by Paul Occam

How do we reconcile that in the last century there has been further progress in human rights, civil rights, women’s rights, environment, child labor, basic protections and equal standards – than at any time in history – and yet there is the feeling that there is less and less freedom for more and more people?

It is no longer possible to support a family on a single income. Everyone works. An education costs a lifetime of debt. Under such a mountain of debt, people are coerced to work for the highest bidder rather than the greatest cause. And with a mortgage and family, what does one say when the boss asks you to do something that is perhaps immoral?

In giving people the freedom of buying anything on credit, other freedoms will continue to be taken away. We are sold our own happiness back to us as a receipt for future payments – a bill of unending goods. Alas, if the bookie gives you a loan and you fail to pay – you lose a finger, they break your legs. It is not so different with the bank. The etymology for mortgage after all is – ‘a pledge unto death.’

Despite social gains, the reason there is no sense of progressive individual freedom in the US is because almost none of the popular movements have significantly touched the third rail. Economic power has always been the secret foundation for real individual freedom and the actualization of ideas, including human rights. It is the power to make choices, help others or be independent. Our country was founded on this realization – when the colonists made their stand against taxation without representation.

Successive generations seem to have bought widely circulated false notions of personal freedom or preferred symbolic illusions to the real thing.

The struggles to address basic inequalities, most recently in the 1960’s, began with a sentiment against a “non-representative” government. Serious critiques of society and government reformation in the 1960’s included an economic component which quickly became lost or got cashed in for sexual freedoms – one of the strongest legacies of that era. Although the 1960’s held the promise of Herbert Marcuse’s ‘Great Refusal’ and the consolidated energies of change for a better life, what happened instead was the creation of a significant counterfeit culture. Instead of granting people basic economic freedoms, which would have changed everything, they were given sexual freedoms and equalities, none of which significantly threatens economic hegemony. As Fuerbach pointed out, the hallmark of modern life is to prefer the symbolic to the real. Oppression is quite amendable to being an equal opportunity enterprise. One slave is as good as another.

We can imagine the wizard of such a system throwing a dog a bone. “Fuck anyone you want people, bite the apple in the garden, just don’t touch that knob over there that says Federal Reserve.”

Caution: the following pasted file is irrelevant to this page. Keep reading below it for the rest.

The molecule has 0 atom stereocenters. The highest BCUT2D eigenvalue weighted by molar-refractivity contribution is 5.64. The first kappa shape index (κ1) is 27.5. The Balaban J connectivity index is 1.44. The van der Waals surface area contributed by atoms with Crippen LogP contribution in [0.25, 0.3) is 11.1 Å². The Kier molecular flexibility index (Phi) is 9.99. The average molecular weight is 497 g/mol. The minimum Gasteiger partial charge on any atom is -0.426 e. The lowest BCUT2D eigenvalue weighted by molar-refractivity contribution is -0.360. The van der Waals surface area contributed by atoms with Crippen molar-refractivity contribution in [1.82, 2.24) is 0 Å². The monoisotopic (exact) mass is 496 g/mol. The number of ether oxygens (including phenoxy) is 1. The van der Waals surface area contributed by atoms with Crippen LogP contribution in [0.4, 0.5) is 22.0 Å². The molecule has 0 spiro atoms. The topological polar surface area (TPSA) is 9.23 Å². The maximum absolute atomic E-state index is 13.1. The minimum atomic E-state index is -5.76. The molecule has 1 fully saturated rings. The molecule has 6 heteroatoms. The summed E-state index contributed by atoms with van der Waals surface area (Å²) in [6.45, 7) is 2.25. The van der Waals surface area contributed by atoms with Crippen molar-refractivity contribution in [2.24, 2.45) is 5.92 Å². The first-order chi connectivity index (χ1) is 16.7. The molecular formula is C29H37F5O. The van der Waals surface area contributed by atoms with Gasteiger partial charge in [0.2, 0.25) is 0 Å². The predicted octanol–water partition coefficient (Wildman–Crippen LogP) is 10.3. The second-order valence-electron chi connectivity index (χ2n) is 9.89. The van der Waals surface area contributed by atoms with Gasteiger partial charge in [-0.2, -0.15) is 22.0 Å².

To this day, many of the freedoms people spend most of their time and energy passionately fighting for – have no bearing on changing underlying economic oppressions that affect the vast majority of the population – and every aspect of daily life.

Things stay the same or get worse. This fact is not even talked about. People have more rights today, and even less freedom than their parents.

Even to know something outside the general commerce of ideas and desires is rare – because it is not seen as worthwhile. Controlling the range of “choices” (desires) is the primarily mode of control today. It is simply easier to want what is easily available or what is “special” – or momentarily unavailable – than to imagine what could be. Nobody thinks to order off the menu – when sitting at the diner.

When we imagine what could be…. that is when things seem hard to bear. It is exactly this kind of thinking that is no longer permitted.

Paul Occam is the pen name of a San Francisco writer.


  1. I love the idea that the sexual, social, and artistic freedoms were a “diversion” to stop a greater revolution that would involve the federal reserve, mortgages, and spreading around some more of that thing we call Cash. But . . . .

    Doesn’t this kind of devalue sexual, social, and artistic freedoms that we have? What would you rather do, be able to marry the person you love, or get a great mortgage for that 4 B 21/2 Bath you’ve always wanted? My parents fought pretty hard to overturn dumb laws that restricted people based on race and religion and I have enjoyed the fruits of those laws every day of my life! Yes, we abuse them, and yes, the powers that be appear to have discovered that they can be used to distract a democracy in uncountable ways and cow it into meet, fattened, and inertia-challenged compliance (see: the diner analogy), but that doesn’t mean those freedoms shouldn’t be highly prized, routinely celebrated, and carefully guarded — it means we need to fight back and recognize that they need to be used in more constructive ways. In fact, perhaps that’s just it — we take them for granted now, and as everyone knows, when you take something for granted, you tend to abuse it.